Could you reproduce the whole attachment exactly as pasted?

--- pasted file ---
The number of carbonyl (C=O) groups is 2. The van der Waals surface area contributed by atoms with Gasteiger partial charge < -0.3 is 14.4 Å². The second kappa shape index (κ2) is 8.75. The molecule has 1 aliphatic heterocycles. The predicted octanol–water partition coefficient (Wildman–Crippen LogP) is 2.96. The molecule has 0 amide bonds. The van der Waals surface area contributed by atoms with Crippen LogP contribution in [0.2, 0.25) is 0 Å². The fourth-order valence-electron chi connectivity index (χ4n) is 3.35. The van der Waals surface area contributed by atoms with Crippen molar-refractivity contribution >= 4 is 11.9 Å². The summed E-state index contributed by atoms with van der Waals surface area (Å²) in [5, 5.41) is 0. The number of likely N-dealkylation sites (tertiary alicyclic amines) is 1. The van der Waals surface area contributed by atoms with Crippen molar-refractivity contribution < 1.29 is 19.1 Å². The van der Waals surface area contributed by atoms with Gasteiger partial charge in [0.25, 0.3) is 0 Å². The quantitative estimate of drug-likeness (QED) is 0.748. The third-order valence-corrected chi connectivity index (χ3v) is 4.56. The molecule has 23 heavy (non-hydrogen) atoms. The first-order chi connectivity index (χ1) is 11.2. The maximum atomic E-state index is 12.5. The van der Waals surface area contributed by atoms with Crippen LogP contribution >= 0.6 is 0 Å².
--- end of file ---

The number of carbonyl (C=O) groups is 2. The van der Waals surface area contributed by atoms with Gasteiger partial charge < -0.3 is 14.4 Å². The second kappa shape index (κ2) is 8.75. The molecule has 1 aliphatic heterocycles. The predicted octanol–water partition coefficient (Wildman–Crippen LogP) is 2.96. The molecule has 0 amide bonds. The van der Waals surface area contributed by atoms with Crippen LogP contribution in [0.2, 0.25) is 0 Å². The fourth-order valence-electron chi connectivity index (χ4n) is 3.35. The van der Waals surface area contributed by atoms with Crippen molar-refractivity contribution >= 4 is 11.9 Å². The summed E-state index contributed by atoms with van der Waals surface area (Å²) in [5, 5.41) is 0. The number of likely N-dealkylation sites (tertiary alicyclic amines) is 1. The van der Waals surface area contributed by atoms with Crippen molar-refractivity contribution < 1.29 is 19.1 Å². The van der Waals surface area contributed by atoms with Gasteiger partial charge in [0.25, 0.3) is 0 Å². The quantitative estimate of drug-likeness (QED) is 0.748. The third-order valence-corrected chi connectivity index (χ3v) is 4.56. The molecule has 23 heavy (non-hydrogen) atoms. The first-order chi connectivity index (χ1) is 11.2. The maximum atomic E-state index is 12.5. The van der Waals surface area contributed by atoms with Crippen LogP contribution >= 0.6 is 0 Å².